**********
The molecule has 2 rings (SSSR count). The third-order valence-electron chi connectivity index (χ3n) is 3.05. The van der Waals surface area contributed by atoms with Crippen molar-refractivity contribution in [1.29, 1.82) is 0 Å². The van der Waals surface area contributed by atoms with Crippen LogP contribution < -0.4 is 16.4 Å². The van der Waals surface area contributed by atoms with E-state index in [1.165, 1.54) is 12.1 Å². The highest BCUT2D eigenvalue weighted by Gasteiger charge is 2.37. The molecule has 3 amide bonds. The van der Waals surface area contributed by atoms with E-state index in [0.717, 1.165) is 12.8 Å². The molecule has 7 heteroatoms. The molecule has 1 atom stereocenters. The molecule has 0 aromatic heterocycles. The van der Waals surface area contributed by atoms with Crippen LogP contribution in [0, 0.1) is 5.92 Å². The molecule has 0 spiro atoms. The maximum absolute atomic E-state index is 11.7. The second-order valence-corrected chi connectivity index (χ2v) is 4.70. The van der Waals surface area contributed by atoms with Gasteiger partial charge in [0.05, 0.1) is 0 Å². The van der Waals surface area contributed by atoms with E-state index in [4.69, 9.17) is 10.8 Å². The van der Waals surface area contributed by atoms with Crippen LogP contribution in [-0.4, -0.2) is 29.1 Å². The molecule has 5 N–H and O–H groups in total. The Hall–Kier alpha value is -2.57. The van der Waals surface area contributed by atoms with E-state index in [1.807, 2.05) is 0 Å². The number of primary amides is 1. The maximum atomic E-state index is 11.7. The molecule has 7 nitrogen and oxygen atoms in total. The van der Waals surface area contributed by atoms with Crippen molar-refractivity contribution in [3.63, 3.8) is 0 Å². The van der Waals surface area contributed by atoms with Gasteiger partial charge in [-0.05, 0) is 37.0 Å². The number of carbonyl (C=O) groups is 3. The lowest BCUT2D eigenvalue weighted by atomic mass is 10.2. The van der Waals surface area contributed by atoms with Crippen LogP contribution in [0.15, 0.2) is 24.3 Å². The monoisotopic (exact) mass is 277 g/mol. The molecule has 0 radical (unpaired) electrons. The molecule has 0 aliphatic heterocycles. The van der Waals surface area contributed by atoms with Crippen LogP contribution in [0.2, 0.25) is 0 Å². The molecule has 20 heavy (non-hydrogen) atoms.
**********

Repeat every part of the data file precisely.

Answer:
The molecule has 2 rings (SSSR count). The third-order valence-electron chi connectivity index (χ3n) is 3.05. The van der Waals surface area contributed by atoms with Crippen molar-refractivity contribution in [1.29, 1.82) is 0 Å². The van der Waals surface area contributed by atoms with Crippen LogP contribution < -0.4 is 16.4 Å². The van der Waals surface area contributed by atoms with E-state index in [1.165, 1.54) is 12.1 Å². The highest BCUT2D eigenvalue weighted by Gasteiger charge is 2.37. The molecule has 3 amide bonds. The van der Waals surface area contributed by atoms with E-state index in [0.717, 1.165) is 12.8 Å². The molecule has 7 heteroatoms. The molecule has 1 atom stereocenters. The molecule has 0 aromatic heterocycles. The van der Waals surface area contributed by atoms with Crippen LogP contribution in [0, 0.1) is 5.92 Å². The molecule has 0 spiro atoms. The maximum absolute atomic E-state index is 11.7. The second-order valence-corrected chi connectivity index (χ2v) is 4.70. The van der Waals surface area contributed by atoms with Gasteiger partial charge in [0.05, 0.1) is 0 Å². The van der Waals surface area contributed by atoms with E-state index in [4.69, 9.17) is 10.8 Å². The van der Waals surface area contributed by atoms with Crippen LogP contribution in [-0.4, -0.2) is 29.1 Å². The molecule has 5 N–H and O–H groups in total. The Hall–Kier alpha value is -2.57. The van der Waals surface area contributed by atoms with E-state index in [1.807, 2.05) is 0 Å². The number of primary amides is 1. The maximum atomic E-state index is 11.7. The molecule has 7 nitrogen and oxygen atoms in total. The van der Waals surface area contributed by atoms with Crippen molar-refractivity contribution in [3.63, 3.8) is 0 Å². The van der Waals surface area contributed by atoms with Gasteiger partial charge in [-0.05, 0) is 37.0 Å². The number of carbonyl (C=O) groups is 3. The lowest BCUT2D eigenvalue weighted by atomic mass is 10.2. The van der Waals surface area contributed by atoms with Crippen LogP contribution in [0.15, 0.2) is 24.3 Å². The monoisotopic (exact) mass is 277 g/mol. The molecule has 0 radical (unpaired) electrons. The molecule has 0 aliphatic heterocycles. The van der Waals surface area contributed by atoms with Crippen LogP contribution in [0.2, 0.25) is 0 Å². The molecule has 20 heavy (non-hydrogen) atoms.